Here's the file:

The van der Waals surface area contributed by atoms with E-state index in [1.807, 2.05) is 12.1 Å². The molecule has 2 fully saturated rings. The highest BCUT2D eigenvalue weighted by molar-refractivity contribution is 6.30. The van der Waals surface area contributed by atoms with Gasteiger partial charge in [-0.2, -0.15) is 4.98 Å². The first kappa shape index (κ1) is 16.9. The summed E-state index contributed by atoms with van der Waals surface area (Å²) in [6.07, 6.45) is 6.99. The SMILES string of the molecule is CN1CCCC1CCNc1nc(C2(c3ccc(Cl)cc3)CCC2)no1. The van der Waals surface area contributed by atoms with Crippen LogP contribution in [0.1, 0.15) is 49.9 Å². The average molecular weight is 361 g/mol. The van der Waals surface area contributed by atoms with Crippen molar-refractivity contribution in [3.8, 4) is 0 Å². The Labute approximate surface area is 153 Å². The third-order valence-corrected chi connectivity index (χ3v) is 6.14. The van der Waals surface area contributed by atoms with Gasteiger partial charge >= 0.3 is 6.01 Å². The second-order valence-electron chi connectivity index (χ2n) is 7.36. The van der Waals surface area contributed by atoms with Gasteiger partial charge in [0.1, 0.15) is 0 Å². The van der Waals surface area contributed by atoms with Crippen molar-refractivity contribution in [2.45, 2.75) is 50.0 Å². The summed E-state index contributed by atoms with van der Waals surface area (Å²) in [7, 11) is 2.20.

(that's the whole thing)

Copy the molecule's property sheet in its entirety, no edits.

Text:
The van der Waals surface area contributed by atoms with E-state index in [1.807, 2.05) is 12.1 Å². The molecule has 2 fully saturated rings. The highest BCUT2D eigenvalue weighted by molar-refractivity contribution is 6.30. The van der Waals surface area contributed by atoms with Gasteiger partial charge in [-0.2, -0.15) is 4.98 Å². The first kappa shape index (κ1) is 16.9. The summed E-state index contributed by atoms with van der Waals surface area (Å²) in [6.07, 6.45) is 6.99. The SMILES string of the molecule is CN1CCCC1CCNc1nc(C2(c3ccc(Cl)cc3)CCC2)no1. The van der Waals surface area contributed by atoms with Crippen LogP contribution in [0.1, 0.15) is 49.9 Å². The average molecular weight is 361 g/mol. The van der Waals surface area contributed by atoms with Crippen molar-refractivity contribution in [3.8, 4) is 0 Å². The Labute approximate surface area is 153 Å². The third-order valence-corrected chi connectivity index (χ3v) is 6.14. The van der Waals surface area contributed by atoms with Gasteiger partial charge >= 0.3 is 6.01 Å². The second-order valence-electron chi connectivity index (χ2n) is 7.36. The van der Waals surface area contributed by atoms with Gasteiger partial charge in [0.1, 0.15) is 0 Å². The van der Waals surface area contributed by atoms with Crippen molar-refractivity contribution in [2.45, 2.75) is 50.0 Å². The summed E-state index contributed by atoms with van der Waals surface area (Å²) in [7, 11) is 2.20.